This post goes out to everyone who helped me through 2011, and will be with me through 2012.  You know who you are, and you're too many to mention here.

Tuesday, February 22, 2011

Luminance Marketing: None Too Bright

So, those of you who follow my Facebook posts know I had an interview with Luminance Marketing last Friday and this past Monday.  While it seemed good at first, I learned that if something is too good to be true, it most likely is.  Let me explain.

Last Thursday, I submitted my resume online from a Craigslist posting for a customer service position.  A couple of hours later, I got a call from "Luminance Marketing" asking me to set up an interview.  Amazed by the almost-immediate turnaround, I gladly accepted a 9 AM interview in their Canoga Park office.  For those of you who don't know the area, Canoga Park is about 10 miles away from North Hollywood, and 23 miles away from my apartment here in Glendale.  Because I don't have a car, I had to use public transportation...a 3-hour commute.

The interview went very well, but very quick.  The person who interviewed me showed me that they are involved in selling DirecTV subscriptions by setting up tables in Best Buy, Fry's Electronics, and Sam's Clubs around the Southland.  Given my experience with setting up a table for the OU Game Show club, I was immediately interested.  They asked if I could stay till Noon for the second round of the interview.  Knowing I had to be back here in Glendale, then down at the Sheraton Gateway hotel for OrcCon on Friday afternoon, I declined, but left my cellphone number.  On the bus ride home, they called me back and asked if I could come in Monday at noon.  I accepted.

Upon return to my apartment, I told my roommates about it.  Ben and Adam seemed pleased about it, but Tim felt immediately apprehensive.  Why?  A couple of years ago, Tim had a job similar to this one where he sold office supplies door-to-door.  He gave me a laundry list of questions to ask upon my next interview, including pay rate, standard activities during the day, and the like.

After a completely successful OrcCon appearance, playing game show games all weekend and making a bushel basket of new friends and connections, I managed to get four hours of sleep before my three-hour commute back to Canoga Park.  I arrived in their office just prior to my Noon appointment, and was able to listen in on their meeting going on in the back room.  At seven different times during the forty minutes I sat there, I heard Tim's voice in the back of my head screaming, "GET THE F*** OUT OF HERE!!"  While I appreciated the concern of my conscience, I felt as if I had to stick it out and see where it was headed.  At 12:30, when the meeting broke, I met my second-round interviewer, Kevin, and went to do the on-site interview at the Glendale Best Buy.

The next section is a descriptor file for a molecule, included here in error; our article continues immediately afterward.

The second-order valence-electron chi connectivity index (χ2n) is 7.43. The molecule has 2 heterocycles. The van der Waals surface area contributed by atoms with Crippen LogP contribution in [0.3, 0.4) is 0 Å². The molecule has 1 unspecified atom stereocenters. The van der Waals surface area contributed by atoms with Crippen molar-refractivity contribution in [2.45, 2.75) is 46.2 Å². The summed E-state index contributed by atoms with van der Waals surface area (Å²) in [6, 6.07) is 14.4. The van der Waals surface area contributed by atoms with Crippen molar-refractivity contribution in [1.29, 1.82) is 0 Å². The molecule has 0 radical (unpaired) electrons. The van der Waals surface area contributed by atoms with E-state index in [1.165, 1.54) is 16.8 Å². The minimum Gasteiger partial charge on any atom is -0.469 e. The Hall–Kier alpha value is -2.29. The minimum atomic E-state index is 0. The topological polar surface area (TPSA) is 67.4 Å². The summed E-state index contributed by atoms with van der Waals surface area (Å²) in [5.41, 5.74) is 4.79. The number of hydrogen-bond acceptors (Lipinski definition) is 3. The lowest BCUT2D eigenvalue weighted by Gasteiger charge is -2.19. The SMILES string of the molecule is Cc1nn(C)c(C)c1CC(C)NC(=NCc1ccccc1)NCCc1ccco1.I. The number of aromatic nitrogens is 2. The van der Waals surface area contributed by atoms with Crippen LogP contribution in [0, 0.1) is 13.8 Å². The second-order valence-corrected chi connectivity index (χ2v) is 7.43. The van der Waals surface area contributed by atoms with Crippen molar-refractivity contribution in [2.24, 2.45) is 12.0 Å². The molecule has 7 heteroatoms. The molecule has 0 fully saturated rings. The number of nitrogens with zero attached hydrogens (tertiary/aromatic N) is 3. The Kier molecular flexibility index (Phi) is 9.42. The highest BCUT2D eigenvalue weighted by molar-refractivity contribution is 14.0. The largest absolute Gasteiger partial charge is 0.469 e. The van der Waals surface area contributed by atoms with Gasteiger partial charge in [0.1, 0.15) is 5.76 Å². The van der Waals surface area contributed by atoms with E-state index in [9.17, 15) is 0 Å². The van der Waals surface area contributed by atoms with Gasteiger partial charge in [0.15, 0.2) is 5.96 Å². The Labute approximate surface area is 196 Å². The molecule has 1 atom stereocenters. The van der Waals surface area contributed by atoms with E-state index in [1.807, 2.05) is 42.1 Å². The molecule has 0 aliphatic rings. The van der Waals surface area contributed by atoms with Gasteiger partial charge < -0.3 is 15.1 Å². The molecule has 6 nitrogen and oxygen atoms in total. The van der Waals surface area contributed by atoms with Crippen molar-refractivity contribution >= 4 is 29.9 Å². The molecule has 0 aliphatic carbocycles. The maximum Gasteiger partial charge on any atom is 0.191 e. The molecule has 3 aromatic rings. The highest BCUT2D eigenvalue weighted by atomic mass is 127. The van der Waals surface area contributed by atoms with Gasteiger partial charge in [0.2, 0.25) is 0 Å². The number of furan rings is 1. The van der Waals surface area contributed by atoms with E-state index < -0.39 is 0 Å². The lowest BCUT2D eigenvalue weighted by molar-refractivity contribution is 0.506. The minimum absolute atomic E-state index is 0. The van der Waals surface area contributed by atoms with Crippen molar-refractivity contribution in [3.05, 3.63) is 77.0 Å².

In the car ride over, it was the standard "getting-to-know-you" conversation: where are you from, where did you go to school, what kind of music do you like, do you mind if I smoke...y'know...the usual.  It wasn't until we got to the store where he broke down the nuts and bolts of the business.

Luminance Marketing is set up with a four-tier promotion scheme.  I would first start out as the in-store salesman.  I would get a base pay of $288 per week.  If I were to make any sales, I would make money per sale ($100 per sale for 1 to 3 sales, $110 for 4 to 7, and $120 for 8 or more).  I would be in that position for 2 to 4 weeks, until I managed to get 8 sales in one week.  That would move me to the next step, where I would be in charge of training more people to do the job I just promoted out of.  After 3 to 6 months, I would be promoted to Assistant Manager...running an office, and conducting preliminary interviews.  After a month, I would get promoted to the top of the ladder:  owner of my own office, where I could stand to make $100,000 a year.  This is what we will call RED FLAG NUMBER ONE.  He also told me the job would entail me being in the Canoga Park office at 9:30 AM six days a week (Wednesdays off), then being assigned to a store somewhere in the Southland.  With me not having my own transportation, that would make it iffy.  RED FLAG NUMBER TWO.  He then told me that the work days would not end until around 9 PM every night.  RED FLAG NUMBER THREE.  So, basically, I would be racking up a total of two to three hours of sleep a night, and my Wednesdays would be spent in bed.

Then, Kevin showed me what was to take place on the job.  It turns out that we would not stay in one stationary location.  We would be required to walk around the store and approach customers by, in essence, MISREPRESENTING OURSELVES as employees of the store by asking if we can help them with anything, then give the pitch.  RED FLAG NUMBER FOUR.  By the way, here's the pitch:  "Hey, did you hear about what's going on in the store today?  Well, Best Buy has authorized me to talk to you about DirecTV."  RED FLAG NUMBER FIVE.  Essentially, it's telemarketing while face-to-face.  While going around the store, we went up to three people, and got three very emphatic "NO" responses.  At the end of the day, I told Kevin I had some serious mis-givings about the position, and would need to go through the training to resolve them.  He agreed, and said he would call me back that night after talking with his manager to get me set up.